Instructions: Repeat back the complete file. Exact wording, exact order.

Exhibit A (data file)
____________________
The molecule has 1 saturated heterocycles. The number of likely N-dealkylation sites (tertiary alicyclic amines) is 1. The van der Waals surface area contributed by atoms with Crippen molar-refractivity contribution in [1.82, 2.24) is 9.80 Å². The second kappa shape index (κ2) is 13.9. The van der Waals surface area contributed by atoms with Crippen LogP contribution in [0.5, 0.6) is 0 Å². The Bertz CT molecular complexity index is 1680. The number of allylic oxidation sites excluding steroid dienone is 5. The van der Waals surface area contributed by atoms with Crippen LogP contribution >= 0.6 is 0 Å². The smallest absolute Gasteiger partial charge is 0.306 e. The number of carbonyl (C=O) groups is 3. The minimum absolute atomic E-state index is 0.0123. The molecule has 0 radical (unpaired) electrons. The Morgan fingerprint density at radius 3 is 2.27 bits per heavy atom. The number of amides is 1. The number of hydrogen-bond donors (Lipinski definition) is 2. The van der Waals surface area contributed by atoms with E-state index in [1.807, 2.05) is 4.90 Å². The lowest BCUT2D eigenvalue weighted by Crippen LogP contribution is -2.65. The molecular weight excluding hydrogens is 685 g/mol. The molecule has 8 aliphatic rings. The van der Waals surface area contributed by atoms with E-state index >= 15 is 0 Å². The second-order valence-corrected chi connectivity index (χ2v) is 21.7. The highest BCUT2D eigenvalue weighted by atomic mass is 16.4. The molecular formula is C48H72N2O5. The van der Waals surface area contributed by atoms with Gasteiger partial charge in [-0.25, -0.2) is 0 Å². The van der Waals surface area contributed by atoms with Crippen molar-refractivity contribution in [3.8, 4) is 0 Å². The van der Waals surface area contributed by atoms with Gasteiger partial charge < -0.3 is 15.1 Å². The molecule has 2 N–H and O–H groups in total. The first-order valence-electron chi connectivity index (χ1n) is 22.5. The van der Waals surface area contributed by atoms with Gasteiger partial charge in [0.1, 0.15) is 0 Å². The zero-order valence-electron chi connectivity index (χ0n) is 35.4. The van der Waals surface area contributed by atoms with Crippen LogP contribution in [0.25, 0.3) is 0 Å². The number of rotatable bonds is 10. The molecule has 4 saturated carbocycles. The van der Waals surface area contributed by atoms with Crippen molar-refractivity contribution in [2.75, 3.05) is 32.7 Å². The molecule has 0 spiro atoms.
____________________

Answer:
The molecule has 1 saturated heterocycles. The number of likely N-dealkylation sites (tertiary alicyclic amines) is 1. The van der Waals surface area contributed by atoms with Crippen molar-refractivity contribution in [1.82, 2.24) is 9.80 Å². The second kappa shape index (κ2) is 13.9. The van der Waals surface area contributed by atoms with Crippen LogP contribution in [0.5, 0.6) is 0 Å². The Bertz CT molecular complexity index is 1680. The number of allylic oxidation sites excluding steroid dienone is 5. The van der Waals surface area contributed by atoms with Crippen LogP contribution >= 0.6 is 0 Å². The smallest absolute Gasteiger partial charge is 0.306 e. The number of carbonyl (C=O) groups is 3. The minimum absolute atomic E-state index is 0.0123. The molecule has 0 radical (unpaired) electrons. The Morgan fingerprint density at radius 3 is 2.27 bits per heavy atom. The number of amides is 1. The number of hydrogen-bond donors (Lipinski definition) is 2. The van der Waals surface area contributed by atoms with E-state index in [1.807, 2.05) is 4.90 Å². The lowest BCUT2D eigenvalue weighted by Crippen LogP contribution is -2.65. The molecular weight excluding hydrogens is 685 g/mol. The molecule has 8 aliphatic rings. The van der Waals surface area contributed by atoms with E-state index >= 15 is 0 Å². The second-order valence-corrected chi connectivity index (χ2v) is 21.7. The highest BCUT2D eigenvalue weighted by atomic mass is 16.4. The molecular formula is C48H72N2O5. The van der Waals surface area contributed by atoms with Gasteiger partial charge in [-0.25, -0.2) is 0 Å². The van der Waals surface area contributed by atoms with Crippen molar-refractivity contribution in [3.8, 4) is 0 Å². The van der Waals surface area contributed by atoms with Gasteiger partial charge < -0.3 is 15.1 Å². The molecule has 2 N–H and O–H groups in total. The first-order valence-electron chi connectivity index (χ1n) is 22.5. The van der Waals surface area contributed by atoms with Gasteiger partial charge in [0.1, 0.15) is 0 Å². The zero-order valence-electron chi connectivity index (χ0n) is 35.4. The van der Waals surface area contributed by atoms with Crippen LogP contribution in [0.25, 0.3) is 0 Å². The number of rotatable bonds is 10. The molecule has 4 saturated carbocycles. The van der Waals surface area contributed by atoms with Crippen molar-refractivity contribution in [2.75, 3.05) is 32.7 Å². The molecule has 0 spiro atoms.